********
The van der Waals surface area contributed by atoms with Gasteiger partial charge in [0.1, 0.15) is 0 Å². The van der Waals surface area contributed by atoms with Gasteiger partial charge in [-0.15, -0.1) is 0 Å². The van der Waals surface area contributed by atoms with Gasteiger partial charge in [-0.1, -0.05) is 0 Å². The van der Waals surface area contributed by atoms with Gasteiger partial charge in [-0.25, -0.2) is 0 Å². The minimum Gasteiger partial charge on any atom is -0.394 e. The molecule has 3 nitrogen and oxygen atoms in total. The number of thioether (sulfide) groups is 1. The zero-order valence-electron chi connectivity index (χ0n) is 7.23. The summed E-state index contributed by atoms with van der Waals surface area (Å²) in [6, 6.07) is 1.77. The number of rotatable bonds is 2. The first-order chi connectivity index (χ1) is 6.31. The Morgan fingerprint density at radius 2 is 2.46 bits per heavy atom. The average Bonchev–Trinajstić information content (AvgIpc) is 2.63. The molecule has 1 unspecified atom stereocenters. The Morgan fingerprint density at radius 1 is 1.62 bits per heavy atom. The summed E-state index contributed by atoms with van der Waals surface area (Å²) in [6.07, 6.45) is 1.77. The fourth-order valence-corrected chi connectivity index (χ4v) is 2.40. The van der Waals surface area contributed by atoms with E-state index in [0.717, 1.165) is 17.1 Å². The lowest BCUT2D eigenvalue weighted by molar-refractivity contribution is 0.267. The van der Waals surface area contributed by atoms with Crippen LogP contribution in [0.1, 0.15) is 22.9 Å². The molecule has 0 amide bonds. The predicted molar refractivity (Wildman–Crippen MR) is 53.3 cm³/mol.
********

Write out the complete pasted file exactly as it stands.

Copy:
The van der Waals surface area contributed by atoms with Gasteiger partial charge in [0.1, 0.15) is 0 Å². The van der Waals surface area contributed by atoms with Gasteiger partial charge in [-0.15, -0.1) is 0 Å². The van der Waals surface area contributed by atoms with Gasteiger partial charge in [-0.1, -0.05) is 0 Å². The van der Waals surface area contributed by atoms with Gasteiger partial charge in [-0.25, -0.2) is 0 Å². The minimum Gasteiger partial charge on any atom is -0.394 e. The molecule has 3 nitrogen and oxygen atoms in total. The number of thioether (sulfide) groups is 1. The zero-order valence-electron chi connectivity index (χ0n) is 7.23. The summed E-state index contributed by atoms with van der Waals surface area (Å²) in [6, 6.07) is 1.77. The number of rotatable bonds is 2. The first-order chi connectivity index (χ1) is 6.31. The Morgan fingerprint density at radius 2 is 2.46 bits per heavy atom. The average Bonchev–Trinajstić information content (AvgIpc) is 2.63. The molecule has 1 unspecified atom stereocenters. The Morgan fingerprint density at radius 1 is 1.62 bits per heavy atom. The summed E-state index contributed by atoms with van der Waals surface area (Å²) in [6.07, 6.45) is 1.77. The fourth-order valence-corrected chi connectivity index (χ4v) is 2.40. The van der Waals surface area contributed by atoms with E-state index in [0.717, 1.165) is 17.1 Å². The lowest BCUT2D eigenvalue weighted by molar-refractivity contribution is 0.267. The van der Waals surface area contributed by atoms with Crippen LogP contribution in [0.1, 0.15) is 22.9 Å². The molecule has 0 amide bonds. The predicted molar refractivity (Wildman–Crippen MR) is 53.3 cm³/mol.